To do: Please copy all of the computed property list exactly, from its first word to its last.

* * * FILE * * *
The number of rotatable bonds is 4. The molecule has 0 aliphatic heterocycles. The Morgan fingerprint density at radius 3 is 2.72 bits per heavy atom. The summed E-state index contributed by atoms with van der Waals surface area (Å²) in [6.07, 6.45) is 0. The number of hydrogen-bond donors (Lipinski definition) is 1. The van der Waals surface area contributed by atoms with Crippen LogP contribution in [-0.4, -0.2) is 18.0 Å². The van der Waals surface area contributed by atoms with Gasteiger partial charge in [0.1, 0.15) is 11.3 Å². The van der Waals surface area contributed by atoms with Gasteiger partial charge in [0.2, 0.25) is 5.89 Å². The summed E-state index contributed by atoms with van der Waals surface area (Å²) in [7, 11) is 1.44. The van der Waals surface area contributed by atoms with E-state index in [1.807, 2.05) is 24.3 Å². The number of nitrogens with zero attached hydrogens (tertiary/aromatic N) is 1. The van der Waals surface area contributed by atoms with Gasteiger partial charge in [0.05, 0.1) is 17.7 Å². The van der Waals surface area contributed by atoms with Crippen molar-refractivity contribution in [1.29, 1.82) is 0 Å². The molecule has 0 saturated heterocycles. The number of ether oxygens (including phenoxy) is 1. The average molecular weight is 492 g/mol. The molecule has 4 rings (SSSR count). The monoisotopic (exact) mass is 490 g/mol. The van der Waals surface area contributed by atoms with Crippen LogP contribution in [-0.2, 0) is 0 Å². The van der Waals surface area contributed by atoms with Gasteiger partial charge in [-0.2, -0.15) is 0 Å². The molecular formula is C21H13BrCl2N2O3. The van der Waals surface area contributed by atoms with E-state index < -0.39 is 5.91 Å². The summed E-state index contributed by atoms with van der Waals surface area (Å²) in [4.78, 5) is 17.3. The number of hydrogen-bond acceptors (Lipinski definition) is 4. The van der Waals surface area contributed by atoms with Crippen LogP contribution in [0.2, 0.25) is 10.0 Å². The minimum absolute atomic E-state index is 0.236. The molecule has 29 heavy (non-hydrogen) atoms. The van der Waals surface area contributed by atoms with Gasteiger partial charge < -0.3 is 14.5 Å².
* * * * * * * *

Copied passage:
The number of rotatable bonds is 4. The molecule has 0 aliphatic heterocycles. The Morgan fingerprint density at radius 3 is 2.72 bits per heavy atom. The summed E-state index contributed by atoms with van der Waals surface area (Å²) in [6.07, 6.45) is 0. The number of hydrogen-bond donors (Lipinski definition) is 1. The van der Waals surface area contributed by atoms with Crippen LogP contribution in [-0.4, -0.2) is 18.0 Å². The van der Waals surface area contributed by atoms with Gasteiger partial charge in [0.1, 0.15) is 11.3 Å². The van der Waals surface area contributed by atoms with Gasteiger partial charge in [0.2, 0.25) is 5.89 Å². The summed E-state index contributed by atoms with van der Waals surface area (Å²) in [7, 11) is 1.44. The van der Waals surface area contributed by atoms with E-state index in [1.807, 2.05) is 24.3 Å². The number of nitrogens with zero attached hydrogens (tertiary/aromatic N) is 1. The van der Waals surface area contributed by atoms with Gasteiger partial charge in [0.05, 0.1) is 17.7 Å². The van der Waals surface area contributed by atoms with Crippen molar-refractivity contribution in [1.29, 1.82) is 0 Å². The molecule has 0 saturated heterocycles. The number of ether oxygens (including phenoxy) is 1. The average molecular weight is 492 g/mol. The molecule has 4 rings (SSSR count). The monoisotopic (exact) mass is 490 g/mol. The van der Waals surface area contributed by atoms with Crippen LogP contribution in [-0.2, 0) is 0 Å². The van der Waals surface area contributed by atoms with Gasteiger partial charge in [-0.2, -0.15) is 0 Å². The molecular formula is C21H13BrCl2N2O3. The van der Waals surface area contributed by atoms with E-state index < -0.39 is 5.91 Å². The summed E-state index contributed by atoms with van der Waals surface area (Å²) in [4.78, 5) is 17.3. The number of hydrogen-bond acceptors (Lipinski definition) is 4. The van der Waals surface area contributed by atoms with Crippen LogP contribution in [0.2, 0.25) is 10.0 Å². The minimum absolute atomic E-state index is 0.236. The molecule has 29 heavy (non-hydrogen) atoms. The van der Waals surface area contributed by atoms with Gasteiger partial charge < -0.3 is 14.5 Å².